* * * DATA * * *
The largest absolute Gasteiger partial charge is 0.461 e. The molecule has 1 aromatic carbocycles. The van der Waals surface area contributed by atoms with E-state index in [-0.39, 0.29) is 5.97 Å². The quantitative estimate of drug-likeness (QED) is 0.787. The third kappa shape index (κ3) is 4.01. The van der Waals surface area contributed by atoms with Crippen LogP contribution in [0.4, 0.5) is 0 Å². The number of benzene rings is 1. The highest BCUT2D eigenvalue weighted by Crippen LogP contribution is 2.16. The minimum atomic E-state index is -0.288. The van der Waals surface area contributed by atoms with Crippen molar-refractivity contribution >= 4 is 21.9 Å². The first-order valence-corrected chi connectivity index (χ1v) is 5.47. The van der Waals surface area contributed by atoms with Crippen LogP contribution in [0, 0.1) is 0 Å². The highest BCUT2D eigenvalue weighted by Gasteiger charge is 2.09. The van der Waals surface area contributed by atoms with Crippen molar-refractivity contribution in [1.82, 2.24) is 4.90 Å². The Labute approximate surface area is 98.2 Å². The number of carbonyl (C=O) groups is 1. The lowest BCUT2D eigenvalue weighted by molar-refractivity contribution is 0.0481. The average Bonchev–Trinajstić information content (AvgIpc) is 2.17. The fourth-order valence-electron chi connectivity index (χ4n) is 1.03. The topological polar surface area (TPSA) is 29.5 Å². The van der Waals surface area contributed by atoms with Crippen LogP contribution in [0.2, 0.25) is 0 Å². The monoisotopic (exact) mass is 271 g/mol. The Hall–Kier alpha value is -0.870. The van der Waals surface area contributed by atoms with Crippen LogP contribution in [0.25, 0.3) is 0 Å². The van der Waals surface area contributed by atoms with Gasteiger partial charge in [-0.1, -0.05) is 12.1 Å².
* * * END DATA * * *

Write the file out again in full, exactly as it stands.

The largest absolute Gasteiger partial charge is 0.461 e. The molecule has 1 aromatic carbocycles. The van der Waals surface area contributed by atoms with E-state index in [-0.39, 0.29) is 5.97 Å². The quantitative estimate of drug-likeness (QED) is 0.787. The third kappa shape index (κ3) is 4.01. The van der Waals surface area contributed by atoms with Crippen LogP contribution in [0.4, 0.5) is 0 Å². The number of benzene rings is 1. The highest BCUT2D eigenvalue weighted by Crippen LogP contribution is 2.16. The minimum atomic E-state index is -0.288. The van der Waals surface area contributed by atoms with Crippen molar-refractivity contribution >= 4 is 21.9 Å². The first-order valence-corrected chi connectivity index (χ1v) is 5.47. The van der Waals surface area contributed by atoms with Crippen LogP contribution in [0, 0.1) is 0 Å². The highest BCUT2D eigenvalue weighted by Gasteiger charge is 2.09. The van der Waals surface area contributed by atoms with Crippen molar-refractivity contribution in [1.82, 2.24) is 4.90 Å². The Labute approximate surface area is 98.2 Å². The number of carbonyl (C=O) groups is 1. The lowest BCUT2D eigenvalue weighted by molar-refractivity contribution is 0.0481. The average Bonchev–Trinajstić information content (AvgIpc) is 2.17. The fourth-order valence-electron chi connectivity index (χ4n) is 1.03. The topological polar surface area (TPSA) is 29.5 Å². The van der Waals surface area contributed by atoms with Crippen LogP contribution in [0.2, 0.25) is 0 Å². The monoisotopic (exact) mass is 271 g/mol. The Hall–Kier alpha value is -0.870. The van der Waals surface area contributed by atoms with Crippen LogP contribution in [0.25, 0.3) is 0 Å². The van der Waals surface area contributed by atoms with Gasteiger partial charge in [-0.1, -0.05) is 12.1 Å².